Day 8: Dingboche to Lobuche – 16,210 feet

Once again woke to beautiful sunshine, but the coldest yet. We REALLY did not want to get out of our sleeping bags. Slept well last night and even managed to make it to 6am before hot footing it down the hall to the ice cube bathroom. So cold that the water pipe to the sink froze and it was 1.5 hours before I could do the simple task of a face wash. We’ve also now entered the portion of the trip where toilets are just holes in the floor, although plumbed and flushable (so far). Let’s just say that thigh strength is important.

Main task of morning was deciding where to head today. Original plan would take us to Kongma La Pass, and if we found it impassable as it was yesterday (unexpected late season snow had it waist deep and 70 mph winds), we had a two day backtrack we’d have to do. We decided for safety and logistics to not go there. Instead we headed directly to Lobuche, gateway to Everest Base Camp. Tomorrow, weather providing, we will be there and at the foot of the famous Khumbu Ice Fall and their constantly shifting ciracs. Many an Everest climber and porter has died there by falling into a crevasse or buried by tons of collapsing ice. We won’t be in the danger part as that higher section requires ropes and true mountaineering.

But back to today. Headed more or less straight up the side of a mountain, but then across a meandering flat with some downs. We hate the downs because it only means more up later. As we looked down on the town where we had just stayed someone was being evacuated by helicopter. At halfway point to Lobuche we came across views to die for. As an aside, it is really hard to decide what to take a picture of as it is all spectacular. Movies simply do not do this place justice. All around us are probably a dozen mountains over 13,000 feet. The big one today we saw was Pumori which is over 23,500 feet.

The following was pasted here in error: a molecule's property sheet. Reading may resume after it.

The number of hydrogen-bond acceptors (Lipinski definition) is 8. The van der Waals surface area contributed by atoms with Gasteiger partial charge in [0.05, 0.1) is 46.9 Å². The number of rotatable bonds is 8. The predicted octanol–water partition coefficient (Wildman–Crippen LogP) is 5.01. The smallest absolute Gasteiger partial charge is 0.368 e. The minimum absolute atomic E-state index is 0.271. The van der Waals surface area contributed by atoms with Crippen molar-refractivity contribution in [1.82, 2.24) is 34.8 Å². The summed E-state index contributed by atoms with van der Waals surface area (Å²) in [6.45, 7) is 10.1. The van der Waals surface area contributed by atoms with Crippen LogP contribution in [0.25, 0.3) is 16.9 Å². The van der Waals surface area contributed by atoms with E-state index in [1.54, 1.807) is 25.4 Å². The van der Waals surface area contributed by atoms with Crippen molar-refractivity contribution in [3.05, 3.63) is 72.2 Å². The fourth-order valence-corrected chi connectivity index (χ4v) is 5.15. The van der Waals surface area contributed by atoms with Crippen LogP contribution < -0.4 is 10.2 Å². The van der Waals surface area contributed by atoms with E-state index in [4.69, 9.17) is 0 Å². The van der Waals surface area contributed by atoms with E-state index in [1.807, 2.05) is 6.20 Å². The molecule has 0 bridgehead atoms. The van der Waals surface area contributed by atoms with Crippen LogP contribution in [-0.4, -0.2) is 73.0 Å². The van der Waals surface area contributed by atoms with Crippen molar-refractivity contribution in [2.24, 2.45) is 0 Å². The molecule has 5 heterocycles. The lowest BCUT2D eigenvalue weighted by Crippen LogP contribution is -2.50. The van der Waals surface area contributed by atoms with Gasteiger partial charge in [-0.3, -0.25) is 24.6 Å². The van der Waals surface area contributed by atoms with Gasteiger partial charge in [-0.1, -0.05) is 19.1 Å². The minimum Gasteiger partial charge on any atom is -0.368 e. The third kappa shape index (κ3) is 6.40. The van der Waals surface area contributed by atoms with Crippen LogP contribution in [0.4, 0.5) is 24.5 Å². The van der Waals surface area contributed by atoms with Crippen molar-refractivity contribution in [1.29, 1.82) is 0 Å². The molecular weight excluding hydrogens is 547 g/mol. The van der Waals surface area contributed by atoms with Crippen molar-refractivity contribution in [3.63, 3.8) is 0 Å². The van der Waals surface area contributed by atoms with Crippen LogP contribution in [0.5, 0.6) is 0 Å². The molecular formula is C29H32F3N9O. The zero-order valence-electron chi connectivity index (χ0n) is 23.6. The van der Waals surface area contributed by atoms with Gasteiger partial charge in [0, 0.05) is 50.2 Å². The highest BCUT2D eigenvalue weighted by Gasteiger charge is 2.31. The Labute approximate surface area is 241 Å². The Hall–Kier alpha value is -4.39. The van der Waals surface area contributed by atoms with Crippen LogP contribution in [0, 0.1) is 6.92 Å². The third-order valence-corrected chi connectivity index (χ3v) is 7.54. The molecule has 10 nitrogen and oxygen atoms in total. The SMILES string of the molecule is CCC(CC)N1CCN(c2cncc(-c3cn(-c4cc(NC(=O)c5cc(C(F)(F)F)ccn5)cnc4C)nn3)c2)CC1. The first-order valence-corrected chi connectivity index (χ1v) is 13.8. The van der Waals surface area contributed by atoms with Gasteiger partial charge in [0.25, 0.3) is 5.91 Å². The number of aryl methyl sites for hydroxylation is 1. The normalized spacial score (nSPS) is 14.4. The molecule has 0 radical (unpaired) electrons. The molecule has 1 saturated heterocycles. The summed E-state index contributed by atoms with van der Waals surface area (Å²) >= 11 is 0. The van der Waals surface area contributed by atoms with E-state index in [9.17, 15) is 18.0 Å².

After lunch, and engaging 4 young men just out of the Israeli Army, it was a killer straight up. I judge the difficulty by how many draws from my drinking tube connected to my water bladder I can muster before just avoiding passing out and having to gasp for air. I usually can do 4-5, but on this bad ass climb I was down to 2, maybe 3. But we were rewarded by an awesome view on top, as well as the high Himalaya cemetery to those who lost their lives on nearby mountains, most commonly Everest. As I understand it, for the most part, no bodies are here, often because they could not be recovered and still reside on the mountain or a deep crevasse. Many Sherpa are honored here, including one who summited Everest 11 times. Can’t possibly imagine how he did that. Scott Fischer, the founder of Mountain Madness (outfit Amy and I used to summit Kilimanjaro in Sept 2017), is memorialized here. He played a prominent role in Jon Krakauer’s book, Into Thin Air (a must read for understanding the psychology of high altitude mountaineering). Scott died on the mountain in that 1996 disaster with a number of others. He also has a plaque on Kilimanjaro we saw on that climb; he put in a new route there that enabled more people to summit via better acclimatization.

Final slog to Lobuche was modest incline up and then right there, roughly 6 hours after we started, was Lobuche. This is our second highest overnight elevation to sleep (tomorrow night we sleep at Gorakshep, elevation 1659) although we will be hiking higher to basecamp, and even higher over the two passes to come. The place is little more than guest houses, yaks, and many Sherpa strolling around, cleaning their clothes in water that I highly wonder about its cleanliness, and enjoying visiting with each other. The Sherpa are a wonderfully positive and outgoing people and it has been a joy to engage them, even with limited English. Their children are also incredibly cute and seem completely unfazed by the cold.

At this elevation, the body suffering is more pronounced. I’ve had a modest, but steady headache most of this afternoon. Sleeping also becomes more fitful. We’ll see how tonight goes. Our guide tested our pulse and body oxygen levels via a finger cuff last night and Amy and I are both in the safe range. Experience tells me it will progressively drop as we go higher though. We both take Diamox, a diuretic that among other things reduces the effect of high altitude sickness. Amy is experiencing some nausea, but the drugs she has seems to be helping some and she’s forcing herself to eat gorp and other high energy snacks. She is an inspiration with her drive and fortitude. Both of us though are looking forward to our last night stay and recovery at the Hyatt in Katmandu 9 days hence.

Will be going to bed early as we need to be on trail by around 7am.

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